The Bottled Water Boom & Your Child’s Teeth

Dental Care for Kids

Dr. James Hallam of Laurentian Dental Centre Kitchener

Dr. James Hallam, Laurentian Dental, Kitchener

Keeping you child’s gums and teeth healthy requires more than just daily brushing and flossing. During a check-up, your child’s dentist might inquire about your drinking water supply. That’s because fluoride, a substance naturally found in water, plays an important role in cavity prevention and the healthy development of children’s teeth.

Fluoride combats tooth decay in two ways. It strengthens the tooth enamel, the hard shiny substance that protects the teeth, so that it can better resist the acids formed by plaque. Fluoride also allows teeth damaged by acid to repair, or remineralise themselves. While fluoride can’t repair cavities, it can reverse low levels of tooth decay, which could prevent new cavities from forming.

Young boy drinking bottled water.

Fluoride combats tooth decay

Though fluoride benefits adults, it is especially critical to the health of developing teeth in children. Tooth decay remains one of the most common diseases of childhood and one that can be avoided.

Some communities have naturally occurring fluoride in their water while others add it at water processing plants. Today, many parents purchase bottled water for their families to drink instead of municipal tap water.

The growing bottled water industry claims that bottled water Is safer, purer, mineral-free, and better tasting and that could be true in some cases. Most bottled waters though, lack fluoride. Also lacking in fluoride are sports drinks and soft drinks, which kids often sip throughout the day. These drinks can cause significant damage to a child’s teeth because the liquid bathes the hard-to-clean areas of the teeth in sugar for long periods. Even after the pop or sports drinks have been swallowed, harmful acids continue to eat away at the teeth.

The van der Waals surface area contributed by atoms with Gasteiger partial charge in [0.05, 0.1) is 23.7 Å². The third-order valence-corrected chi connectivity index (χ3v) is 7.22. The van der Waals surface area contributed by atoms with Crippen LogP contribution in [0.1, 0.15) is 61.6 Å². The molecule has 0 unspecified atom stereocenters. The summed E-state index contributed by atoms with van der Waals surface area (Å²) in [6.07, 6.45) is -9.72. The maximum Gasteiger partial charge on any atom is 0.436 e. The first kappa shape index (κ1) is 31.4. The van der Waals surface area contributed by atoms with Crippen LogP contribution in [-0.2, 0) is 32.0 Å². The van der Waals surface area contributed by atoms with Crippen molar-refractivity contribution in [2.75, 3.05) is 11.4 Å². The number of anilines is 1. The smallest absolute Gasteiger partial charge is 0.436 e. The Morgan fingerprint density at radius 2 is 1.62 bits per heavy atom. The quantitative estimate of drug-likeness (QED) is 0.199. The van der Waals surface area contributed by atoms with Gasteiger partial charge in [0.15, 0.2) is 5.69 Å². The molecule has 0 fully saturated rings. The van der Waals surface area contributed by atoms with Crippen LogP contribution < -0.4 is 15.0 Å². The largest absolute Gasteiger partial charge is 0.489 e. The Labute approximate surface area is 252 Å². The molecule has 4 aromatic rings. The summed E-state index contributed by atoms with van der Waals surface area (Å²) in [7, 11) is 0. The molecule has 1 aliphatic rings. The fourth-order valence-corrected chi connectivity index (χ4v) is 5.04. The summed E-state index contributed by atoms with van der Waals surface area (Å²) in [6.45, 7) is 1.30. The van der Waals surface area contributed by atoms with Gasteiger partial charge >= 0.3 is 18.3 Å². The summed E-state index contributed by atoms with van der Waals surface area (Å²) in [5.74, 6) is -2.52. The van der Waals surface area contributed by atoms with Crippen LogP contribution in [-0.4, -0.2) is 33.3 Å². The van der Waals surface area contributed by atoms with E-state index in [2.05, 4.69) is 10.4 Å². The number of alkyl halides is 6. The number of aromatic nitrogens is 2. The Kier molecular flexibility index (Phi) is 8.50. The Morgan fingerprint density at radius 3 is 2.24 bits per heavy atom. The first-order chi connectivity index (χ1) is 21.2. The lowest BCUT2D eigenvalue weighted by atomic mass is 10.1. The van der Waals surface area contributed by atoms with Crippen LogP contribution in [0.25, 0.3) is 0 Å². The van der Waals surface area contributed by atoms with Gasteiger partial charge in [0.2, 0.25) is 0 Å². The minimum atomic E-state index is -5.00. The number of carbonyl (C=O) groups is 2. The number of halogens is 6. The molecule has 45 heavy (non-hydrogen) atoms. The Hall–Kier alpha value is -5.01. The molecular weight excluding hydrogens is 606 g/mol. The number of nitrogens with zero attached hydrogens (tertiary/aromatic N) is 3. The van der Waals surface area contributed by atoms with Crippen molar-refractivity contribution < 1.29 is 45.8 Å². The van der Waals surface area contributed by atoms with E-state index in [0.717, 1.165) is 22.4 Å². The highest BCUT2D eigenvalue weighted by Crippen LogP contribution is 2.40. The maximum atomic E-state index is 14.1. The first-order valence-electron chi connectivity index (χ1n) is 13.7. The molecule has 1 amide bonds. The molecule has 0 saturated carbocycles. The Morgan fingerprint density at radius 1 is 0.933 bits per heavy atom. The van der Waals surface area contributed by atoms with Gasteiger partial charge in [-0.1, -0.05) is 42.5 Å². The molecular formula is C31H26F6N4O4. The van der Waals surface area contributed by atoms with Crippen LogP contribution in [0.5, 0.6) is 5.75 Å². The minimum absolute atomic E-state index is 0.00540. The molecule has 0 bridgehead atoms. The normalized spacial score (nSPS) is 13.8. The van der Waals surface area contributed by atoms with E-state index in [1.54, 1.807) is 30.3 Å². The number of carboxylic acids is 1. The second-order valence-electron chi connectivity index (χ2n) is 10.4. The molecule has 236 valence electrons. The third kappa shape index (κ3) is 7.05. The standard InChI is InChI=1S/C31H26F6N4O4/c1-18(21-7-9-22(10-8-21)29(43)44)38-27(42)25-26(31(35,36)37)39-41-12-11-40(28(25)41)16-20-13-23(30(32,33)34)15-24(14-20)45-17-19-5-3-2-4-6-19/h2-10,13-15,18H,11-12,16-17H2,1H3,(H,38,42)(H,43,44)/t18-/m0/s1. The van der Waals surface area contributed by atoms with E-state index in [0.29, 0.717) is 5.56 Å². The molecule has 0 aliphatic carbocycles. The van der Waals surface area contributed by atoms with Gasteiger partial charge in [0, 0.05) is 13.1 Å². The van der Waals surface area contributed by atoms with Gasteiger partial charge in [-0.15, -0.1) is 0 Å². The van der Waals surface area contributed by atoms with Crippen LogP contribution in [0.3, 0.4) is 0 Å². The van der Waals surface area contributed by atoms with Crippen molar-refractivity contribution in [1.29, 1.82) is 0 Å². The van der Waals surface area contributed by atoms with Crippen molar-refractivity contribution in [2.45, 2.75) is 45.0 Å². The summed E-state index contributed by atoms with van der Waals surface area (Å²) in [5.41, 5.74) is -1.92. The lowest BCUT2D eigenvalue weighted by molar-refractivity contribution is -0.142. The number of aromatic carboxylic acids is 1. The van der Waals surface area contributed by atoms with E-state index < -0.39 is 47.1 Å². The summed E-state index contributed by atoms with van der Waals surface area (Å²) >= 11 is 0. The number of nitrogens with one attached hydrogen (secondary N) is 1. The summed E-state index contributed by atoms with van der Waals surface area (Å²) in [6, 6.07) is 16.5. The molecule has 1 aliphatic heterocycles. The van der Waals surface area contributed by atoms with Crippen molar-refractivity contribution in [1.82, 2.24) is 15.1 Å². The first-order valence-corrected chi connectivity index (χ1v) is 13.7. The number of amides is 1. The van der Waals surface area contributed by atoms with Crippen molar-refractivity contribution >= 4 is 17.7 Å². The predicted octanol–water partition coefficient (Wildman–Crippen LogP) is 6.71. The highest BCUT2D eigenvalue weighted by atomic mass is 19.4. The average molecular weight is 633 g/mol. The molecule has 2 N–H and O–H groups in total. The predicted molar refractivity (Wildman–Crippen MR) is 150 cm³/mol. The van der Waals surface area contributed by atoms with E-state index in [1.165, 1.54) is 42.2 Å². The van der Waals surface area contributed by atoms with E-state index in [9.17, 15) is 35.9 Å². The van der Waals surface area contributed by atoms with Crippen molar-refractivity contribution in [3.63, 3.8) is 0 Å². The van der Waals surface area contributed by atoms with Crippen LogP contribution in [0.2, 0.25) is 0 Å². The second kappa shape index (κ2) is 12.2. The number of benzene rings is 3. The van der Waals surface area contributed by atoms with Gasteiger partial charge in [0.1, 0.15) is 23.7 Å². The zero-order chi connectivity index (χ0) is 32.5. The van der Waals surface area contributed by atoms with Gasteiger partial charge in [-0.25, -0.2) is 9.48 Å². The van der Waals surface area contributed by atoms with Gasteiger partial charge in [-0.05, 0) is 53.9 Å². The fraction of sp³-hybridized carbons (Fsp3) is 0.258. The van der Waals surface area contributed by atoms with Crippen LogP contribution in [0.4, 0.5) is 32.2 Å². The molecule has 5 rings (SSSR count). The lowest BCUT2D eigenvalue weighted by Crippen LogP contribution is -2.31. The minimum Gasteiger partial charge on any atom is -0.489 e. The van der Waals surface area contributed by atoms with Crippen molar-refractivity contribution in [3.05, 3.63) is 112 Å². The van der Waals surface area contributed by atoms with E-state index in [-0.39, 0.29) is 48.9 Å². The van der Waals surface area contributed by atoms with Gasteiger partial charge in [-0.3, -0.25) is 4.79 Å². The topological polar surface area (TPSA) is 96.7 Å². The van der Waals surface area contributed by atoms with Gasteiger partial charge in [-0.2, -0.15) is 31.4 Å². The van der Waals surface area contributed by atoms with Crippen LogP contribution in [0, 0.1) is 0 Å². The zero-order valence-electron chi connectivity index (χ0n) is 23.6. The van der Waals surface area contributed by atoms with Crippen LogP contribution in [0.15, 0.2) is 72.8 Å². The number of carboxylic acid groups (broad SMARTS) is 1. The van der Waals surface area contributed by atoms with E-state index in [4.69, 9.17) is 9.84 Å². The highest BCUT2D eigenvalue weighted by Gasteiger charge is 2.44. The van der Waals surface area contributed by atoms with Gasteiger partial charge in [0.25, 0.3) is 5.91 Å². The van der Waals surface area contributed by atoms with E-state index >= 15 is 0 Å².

“While fluoride can’t repair cavities, it can reverse low levels of tooth decay, which could prevent new cavities from forming.”

Soda contents include a high fructose corn syrup, additive dye, acid and caffeine. An average can of soda pop has approximately 10 – 12 tsp or 40 – 48 grams of sugar, in addition to carbonic or phosphoric acid. The carbonic or phosphoric acid dissolves the calcium out of the tooth enamel, leaving a softened matrix for bacteria to enter a child’s teeth and cause wholesale carious destruction. So drinking sugar-free soda pop is not the answer. If you couple this with poor oral hygiene, you have an oral disaster in the making.

Families living in non-fluoridated areas or who only drink non-fluoridated bottled water should discuss supplements with a family or pediatric dentist. The dentist can help you understand more about how fluoride affects the teeth, and once all your child’s primary teeth have come in, may further strengthen them by applying regular topical fluoride treatments during dental visits.

Yours for better dental health,

This article has been updated from it’s original posting in August of 2012.

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